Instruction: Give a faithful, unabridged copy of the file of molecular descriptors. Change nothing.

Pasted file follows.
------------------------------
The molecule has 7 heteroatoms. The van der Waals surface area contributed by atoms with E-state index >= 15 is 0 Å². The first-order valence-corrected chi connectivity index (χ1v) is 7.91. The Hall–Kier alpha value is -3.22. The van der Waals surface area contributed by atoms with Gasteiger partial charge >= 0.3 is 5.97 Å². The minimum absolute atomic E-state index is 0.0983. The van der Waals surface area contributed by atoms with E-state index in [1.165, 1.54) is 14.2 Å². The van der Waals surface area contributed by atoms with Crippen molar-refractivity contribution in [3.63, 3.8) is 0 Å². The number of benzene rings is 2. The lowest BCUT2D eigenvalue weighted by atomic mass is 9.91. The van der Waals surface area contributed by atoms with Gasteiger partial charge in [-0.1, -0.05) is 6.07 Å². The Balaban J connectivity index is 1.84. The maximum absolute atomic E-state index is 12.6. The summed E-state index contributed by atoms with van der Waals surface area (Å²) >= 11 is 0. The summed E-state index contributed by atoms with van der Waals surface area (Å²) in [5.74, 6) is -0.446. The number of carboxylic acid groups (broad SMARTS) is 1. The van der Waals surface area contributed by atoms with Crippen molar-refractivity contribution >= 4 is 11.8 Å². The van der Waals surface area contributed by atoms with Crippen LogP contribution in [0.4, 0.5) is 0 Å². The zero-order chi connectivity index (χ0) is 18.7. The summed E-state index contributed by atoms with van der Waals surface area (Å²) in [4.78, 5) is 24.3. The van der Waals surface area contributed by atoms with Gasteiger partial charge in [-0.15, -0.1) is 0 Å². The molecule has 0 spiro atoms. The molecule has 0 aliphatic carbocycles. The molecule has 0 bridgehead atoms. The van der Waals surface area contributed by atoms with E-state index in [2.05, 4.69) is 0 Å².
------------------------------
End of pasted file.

The molecule has 7 heteroatoms. The van der Waals surface area contributed by atoms with E-state index >= 15 is 0 Å². The first-order valence-corrected chi connectivity index (χ1v) is 7.91. The Hall–Kier alpha value is -3.22. The van der Waals surface area contributed by atoms with Gasteiger partial charge >= 0.3 is 5.97 Å². The minimum absolute atomic E-state index is 0.0983. The van der Waals surface area contributed by atoms with E-state index in [1.165, 1.54) is 14.2 Å². The van der Waals surface area contributed by atoms with Crippen molar-refractivity contribution in [3.63, 3.8) is 0 Å². The number of benzene rings is 2. The lowest BCUT2D eigenvalue weighted by atomic mass is 9.91. The van der Waals surface area contributed by atoms with Gasteiger partial charge in [-0.1, -0.05) is 6.07 Å². The Balaban J connectivity index is 1.84. The maximum absolute atomic E-state index is 12.6. The summed E-state index contributed by atoms with van der Waals surface area (Å²) >= 11 is 0. The summed E-state index contributed by atoms with van der Waals surface area (Å²) in [5.74, 6) is -0.446. The number of carboxylic acid groups (broad SMARTS) is 1. The van der Waals surface area contributed by atoms with Crippen molar-refractivity contribution >= 4 is 11.8 Å². The van der Waals surface area contributed by atoms with Crippen LogP contribution in [0.4, 0.5) is 0 Å². The zero-order chi connectivity index (χ0) is 18.7. The summed E-state index contributed by atoms with van der Waals surface area (Å²) in [4.78, 5) is 24.3. The van der Waals surface area contributed by atoms with Gasteiger partial charge in [-0.15, -0.1) is 0 Å². The molecule has 0 spiro atoms. The molecule has 0 aliphatic carbocycles. The molecule has 0 bridgehead atoms. The van der Waals surface area contributed by atoms with E-state index in [2.05, 4.69) is 0 Å².